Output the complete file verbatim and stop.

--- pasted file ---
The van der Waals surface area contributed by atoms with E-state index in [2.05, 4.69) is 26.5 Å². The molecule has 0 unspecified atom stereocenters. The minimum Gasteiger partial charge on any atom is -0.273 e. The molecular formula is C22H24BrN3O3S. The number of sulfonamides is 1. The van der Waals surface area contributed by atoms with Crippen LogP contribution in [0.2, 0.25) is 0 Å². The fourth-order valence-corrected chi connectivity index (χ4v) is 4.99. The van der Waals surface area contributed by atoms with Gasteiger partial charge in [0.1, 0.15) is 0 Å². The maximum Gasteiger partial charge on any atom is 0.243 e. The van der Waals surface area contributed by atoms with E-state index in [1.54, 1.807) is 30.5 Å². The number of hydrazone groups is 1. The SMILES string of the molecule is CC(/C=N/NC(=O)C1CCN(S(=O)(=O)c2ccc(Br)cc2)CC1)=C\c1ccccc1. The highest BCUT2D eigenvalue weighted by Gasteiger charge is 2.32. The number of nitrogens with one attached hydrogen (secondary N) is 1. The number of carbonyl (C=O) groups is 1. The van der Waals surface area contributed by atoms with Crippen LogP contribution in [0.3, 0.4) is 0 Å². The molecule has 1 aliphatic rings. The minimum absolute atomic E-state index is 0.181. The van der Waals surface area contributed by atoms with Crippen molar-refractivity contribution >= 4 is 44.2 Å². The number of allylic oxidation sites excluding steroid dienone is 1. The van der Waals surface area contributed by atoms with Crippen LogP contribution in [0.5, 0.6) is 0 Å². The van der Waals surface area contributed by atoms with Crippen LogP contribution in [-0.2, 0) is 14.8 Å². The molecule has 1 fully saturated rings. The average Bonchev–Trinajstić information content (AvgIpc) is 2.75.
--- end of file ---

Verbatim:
The van der Waals surface area contributed by atoms with E-state index in [2.05, 4.69) is 26.5 Å². The molecule has 0 unspecified atom stereocenters. The minimum Gasteiger partial charge on any atom is -0.273 e. The molecular formula is C22H24BrN3O3S. The number of sulfonamides is 1. The van der Waals surface area contributed by atoms with Crippen LogP contribution in [0.2, 0.25) is 0 Å². The fourth-order valence-corrected chi connectivity index (χ4v) is 4.99. The van der Waals surface area contributed by atoms with Gasteiger partial charge in [0.1, 0.15) is 0 Å². The maximum Gasteiger partial charge on any atom is 0.243 e. The van der Waals surface area contributed by atoms with E-state index in [1.54, 1.807) is 30.5 Å². The number of hydrazone groups is 1. The SMILES string of the molecule is CC(/C=N/NC(=O)C1CCN(S(=O)(=O)c2ccc(Br)cc2)CC1)=C\c1ccccc1. The highest BCUT2D eigenvalue weighted by Gasteiger charge is 2.32. The number of nitrogens with one attached hydrogen (secondary N) is 1. The number of carbonyl (C=O) groups is 1. The van der Waals surface area contributed by atoms with Crippen LogP contribution in [0.3, 0.4) is 0 Å². The molecule has 1 aliphatic rings. The minimum absolute atomic E-state index is 0.181. The van der Waals surface area contributed by atoms with Crippen molar-refractivity contribution >= 4 is 44.2 Å². The number of allylic oxidation sites excluding steroid dienone is 1. The van der Waals surface area contributed by atoms with Crippen LogP contribution in [0.5, 0.6) is 0 Å². The van der Waals surface area contributed by atoms with Crippen LogP contribution in [-0.2, 0) is 14.8 Å². The molecule has 1 fully saturated rings. The average Bonchev–Trinajstić information content (AvgIpc) is 2.75.